Posts Tagged 'disc'

Western Digital: 10,000 rpm? pffftt! How’s 20,000 sound?

According to several sources close to the hard drive industry, Western Digital is working on a 20,000 RPM Raptor hard drive to combat the increasing pressure from SSD manufacturers.

We have spoken to a lot of people out here in Taipei about this industry’s direction and one thing is becoming clear: SSDs are going to be affordable in the next 12 to 18 months.

Because of this, hard drive manufacturers are starting to get a little worried about what marketshare SSDs might eventually take away from them—especially where performance is more of a concern than storage capacity.

And that’s exactly what Western Digital’s Raptor line is all about.

The new drive will be very similar to the recently-released VelociRaptor, in that it’ll be a 2.5in drive with a custom 3.5in housing built around it. Details are incredibly light at this stage, given that the product is still in development, and we don’t even have a release timeframe at the moment. (link)

SSD ready to usher old hard drives into the sunset

While capacities, fill times, and bandwidth have changed, latencies have, however, remained relatively static. Hard disks still use rotating platters with magnetic pits, and spin latencies can only decrease with increases in rotational speed. Spindle speeds have risen, from the 3500RPM Maxtor of yesteryear, through 4200, 5400, and today’s 7200RPM spindle speeds, with the transition to 10,000 and 15,000 RPM speeds accomplished in some sectors of the server space and burgeoning in the desktop space. But this reliance on physical moving parts has made their development hard; this is only a doubling of spindle and a latency cut from about 30 milliseconds to about 10 milliseconds. While main memory latencies have fallen by a factor of ten, and CPU speeds have risen by factors of thousands, hard disk latencies have remained comparatively static in the milliseconds for those same 17 years.

The result of all of these trends is that it’s easier and easier to store huge amounts of data at lower and lower cost, but the increasing data bandwidth and low latency that modern storage needs demand is harder to come by. I’ve heard from a source that a copy of the text of the entire Internet, stored by Google and its competitors and searched for text in web search queries, is in the vicinity of 20TB. In hard disks, this would now cost a mere $4,000 in disks (much more in servers) but would be completely unsuited to this kind of storage due to the long read time of the disks; a total read for a search would take hours. Instead, Google hosts its web servers from huge clusters of thousands of servers, storing complete copies of the text of the internet in RAM, at about half a million dollars in DDR2 per cluster. (ArsTechnica)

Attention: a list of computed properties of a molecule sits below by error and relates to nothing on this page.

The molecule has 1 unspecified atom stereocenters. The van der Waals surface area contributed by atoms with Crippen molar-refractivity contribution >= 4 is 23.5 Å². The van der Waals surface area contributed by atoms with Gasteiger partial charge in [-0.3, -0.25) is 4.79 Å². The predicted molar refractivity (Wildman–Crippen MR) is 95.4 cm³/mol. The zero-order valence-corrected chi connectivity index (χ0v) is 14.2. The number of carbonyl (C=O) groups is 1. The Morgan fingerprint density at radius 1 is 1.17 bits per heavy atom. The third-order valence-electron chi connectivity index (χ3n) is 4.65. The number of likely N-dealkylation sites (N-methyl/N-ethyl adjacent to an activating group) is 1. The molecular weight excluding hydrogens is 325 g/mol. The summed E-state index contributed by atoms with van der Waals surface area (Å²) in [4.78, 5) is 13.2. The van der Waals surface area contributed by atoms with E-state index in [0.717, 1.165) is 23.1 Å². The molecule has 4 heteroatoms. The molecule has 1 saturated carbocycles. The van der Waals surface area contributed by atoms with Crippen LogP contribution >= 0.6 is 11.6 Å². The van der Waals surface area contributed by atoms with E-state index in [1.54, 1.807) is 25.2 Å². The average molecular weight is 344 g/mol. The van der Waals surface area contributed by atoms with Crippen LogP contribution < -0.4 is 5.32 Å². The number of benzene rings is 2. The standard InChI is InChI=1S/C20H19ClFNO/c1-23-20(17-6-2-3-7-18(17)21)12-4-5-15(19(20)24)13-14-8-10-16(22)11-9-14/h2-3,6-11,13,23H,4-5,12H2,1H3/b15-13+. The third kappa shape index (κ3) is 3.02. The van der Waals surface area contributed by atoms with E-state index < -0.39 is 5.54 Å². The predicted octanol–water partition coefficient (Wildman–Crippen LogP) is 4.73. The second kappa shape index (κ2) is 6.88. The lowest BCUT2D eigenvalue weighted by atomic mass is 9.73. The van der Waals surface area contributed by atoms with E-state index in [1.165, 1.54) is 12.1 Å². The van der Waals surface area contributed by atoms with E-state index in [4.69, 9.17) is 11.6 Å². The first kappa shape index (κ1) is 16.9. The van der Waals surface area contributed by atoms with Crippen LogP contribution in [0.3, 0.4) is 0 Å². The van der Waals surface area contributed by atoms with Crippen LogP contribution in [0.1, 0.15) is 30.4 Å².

Confidential disc left inside laptop given to computer store

A British computer store has found what it says is a confidential government computer disc hidden inside a laptop brought in for repair.Jonathan Parry of Leapfrog Computers in Bolton says a customer purchased the computer on eBay. When a technician opened it up, he found a compact disc marked “Home Office” and “Private and Confidential” wedged underneath the keyboard.

It was not immediately clear whether the disc was genuine. Britain’s Home Office is the government body responsible for maintaining law and order and fighting terrorism.

Parry says when staff realized the disc was encrypted, they called the police. (link)

Largest ever pirate disc lab busted

Cinema chiefs announced Monday that local authorities had busted a 52 million dollar secret optical disc burner lab — the biggest pirate lab ever to be found in Malaysia.Mike Ellis, the Motion Picture Association’s (MPA) regional director said the raid was conducted last Friday by a team of 20 officers from Malaysia’s ministry of domestic trade and consumer affairs.

The sting operation was supported by the Malaysian Federation Against Copyright Theft, representing MPA, he said. The pirate optical disc burner lab was located in a suburb near the capital.

Ellis, who is based in neighboring Singapore said four people, including two female workers aged between 24 and 40 were arrested and a total of 340 optical disc burners were seized. (link)


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